Appearantly, the Barrow break-out occurred on the 3rd. About one week ahead of their insolation-based estimate:




TOPAZ tends to update once a week. It'll probably update on Wednesday.

I miss those every day updates from PIPS, too.


Nares will be receiving the ice with open arms.


Wow, Bill, you're even faster than my software program checking that web page every 10 minutes! Thanks a lot!

Post is up.

Rob Dekker

The USCGC Healy has been on Neven's sea ice page for a while, and just became very interesting :
She has just 'hit' ice a few days ago on it's travel through the Bering/Chukchi sea. Images (of the melting zone of the western side of the Arctic Basin) are amazing. Loose chucks of half-melted sea ice and melting ponds in the bigger pieces.
I wonder how deep into the 'pack' the ice looks like that.
Images are updated on an hourly basis.


Rob, I wrote some blog posts last year about Healy to compare its position - projected on a Uni Bremen sea ice concentration map - with the images from the Aloftconn webcam.

USCGC Healy has entered


USCGC Healy is nearing 80N

I'll do one of these this year too, but right now the Healy is approximately here:


Thanks Bill

I pasted the wrong URL, the one stuck on 6/29 is:

Rob Dekker

Thanks Neven !

Cool that you project the location of the ship on the sea ice concentration map. How do you do such magic things ?

Incidentally, same thing about the Modis pictures. How can one project a lon/lan location (or grid) over Modis or Uni Bremen sea ice concentration map ?

Interesting though that Uni Bremen reports close to 100 % sea ice concentration, while the ship's pictures suggest it is closer to 60-70 % and with ice in horrible shape...

By the way, what does the USCGSC Healy do, apart from taking good pictures and collecting weather data ?


Just a bit of Photoshop magic, Rob. ;-)

The Uni Bremen sea ice concentration map already has a grid. Having a grid on LANCE-MODIS images would be great too to see where Healy is exactly. Unfortunately that part of the Arctic is very cloudy right now, but I'll have a look when I do a post on this.

But seeing that ice is amazing. That's how it looked last year at the end of August, albeit at 78N.

I believe last year Healy was making maps of the sea floor (for oil exploration and increase in shipping they are expecting in those waters). This year I don't know. Lodger is the expert in this area.

BTW, I'm seeing people on the ice on the latest Healy webcam image. So it isn't that thin yet, eh?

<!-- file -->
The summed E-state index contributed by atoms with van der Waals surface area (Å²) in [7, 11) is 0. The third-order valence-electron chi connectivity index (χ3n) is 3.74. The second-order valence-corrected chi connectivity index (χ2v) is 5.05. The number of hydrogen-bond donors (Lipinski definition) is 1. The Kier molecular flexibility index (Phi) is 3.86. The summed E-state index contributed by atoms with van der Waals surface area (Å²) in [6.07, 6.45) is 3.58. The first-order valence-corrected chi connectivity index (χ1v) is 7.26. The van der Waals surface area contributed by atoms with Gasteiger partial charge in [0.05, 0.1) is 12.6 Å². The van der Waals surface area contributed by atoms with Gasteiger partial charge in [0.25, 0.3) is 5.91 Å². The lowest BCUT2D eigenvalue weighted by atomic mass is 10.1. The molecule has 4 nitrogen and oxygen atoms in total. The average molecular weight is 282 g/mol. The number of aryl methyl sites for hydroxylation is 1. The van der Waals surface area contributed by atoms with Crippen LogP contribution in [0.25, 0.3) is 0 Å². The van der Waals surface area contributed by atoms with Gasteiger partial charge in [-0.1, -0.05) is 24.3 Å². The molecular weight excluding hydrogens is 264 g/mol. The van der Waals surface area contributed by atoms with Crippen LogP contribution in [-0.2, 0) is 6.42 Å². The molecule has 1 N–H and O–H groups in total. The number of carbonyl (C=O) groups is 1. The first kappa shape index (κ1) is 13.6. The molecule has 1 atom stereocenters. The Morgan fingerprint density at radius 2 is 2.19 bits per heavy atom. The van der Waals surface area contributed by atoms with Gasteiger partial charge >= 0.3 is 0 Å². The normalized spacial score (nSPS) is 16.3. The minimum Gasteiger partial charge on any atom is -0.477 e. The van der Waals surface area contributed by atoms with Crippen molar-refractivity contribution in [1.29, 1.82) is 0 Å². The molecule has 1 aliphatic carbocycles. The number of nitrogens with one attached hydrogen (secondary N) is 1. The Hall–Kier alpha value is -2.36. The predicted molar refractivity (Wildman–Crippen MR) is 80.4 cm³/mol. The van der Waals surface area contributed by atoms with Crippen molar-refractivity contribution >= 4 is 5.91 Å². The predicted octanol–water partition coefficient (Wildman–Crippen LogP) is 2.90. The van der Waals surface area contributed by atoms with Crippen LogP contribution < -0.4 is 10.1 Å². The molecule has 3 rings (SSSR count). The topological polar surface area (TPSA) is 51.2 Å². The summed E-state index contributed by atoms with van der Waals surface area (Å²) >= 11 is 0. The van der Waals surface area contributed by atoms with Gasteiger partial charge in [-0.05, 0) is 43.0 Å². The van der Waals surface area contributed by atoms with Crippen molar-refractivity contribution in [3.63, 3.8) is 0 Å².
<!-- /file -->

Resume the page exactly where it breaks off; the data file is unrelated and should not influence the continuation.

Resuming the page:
Rob Dekker

You are right. It won't be that thin. In Holland, we would ice skate on 4 or 5 cm ice but of course, anyone getting on snow-covered rough sea ice would be nuts unless it would be at least 10x thicker than that :o) I suspect there is at least 50-75 cm actual ice left over on average.

My guess is what we are looking at are melting ponds from molted snow cover, that have melted into the ice down to sea level (and thus start connecting with open ocean) at many spots. That's really bad for albedo, and in general will greatly facilitate rapid melting once the clouds clear.

It's also an indication that snow cover appeared to have thick over the winter (which also seems to have fooled Cryosat's first ice thickness reconstruction map).

As for Healy's current project : it's not for oil. There is a Stanforc-lead team of some 48 international scientists and technicians on board for ICESCAPE 2011 :


Here is the planned path :

Project seems to include lots of ice profile analyses, as well as sampling of ocean and melt water. Ice profile analysis with a partionally submerged surface (as is shown in the pictures) whould give a very good picture for ice thickness/roughness and accurate inference of ice volume in the area.

Lord Soth

Meanwhile at the North Pole (or close to it), things are getting dicy for web cam #2.


That lead is growing by the day; you can barely see the far shore.

The far marker is getting very close to the ice edge. Hopefully there is no instrumentation associated with it.

Ponds are growing, and it could be my imagination, but that ice looks thinner.

Good thing they planted 2 web cams. I'm not sure if cam #2 is going to survive the summer.

Lord Soth

Once again this year, there will be a joint project between Canada and the USA in the high arctic.


The Louis S. St-Laurent is currently parked outside my window, in the Bedford Basin.

Lord Soth

That link was to last years program, sorry, and now I can't find the info on the 2011 program.

George Phillies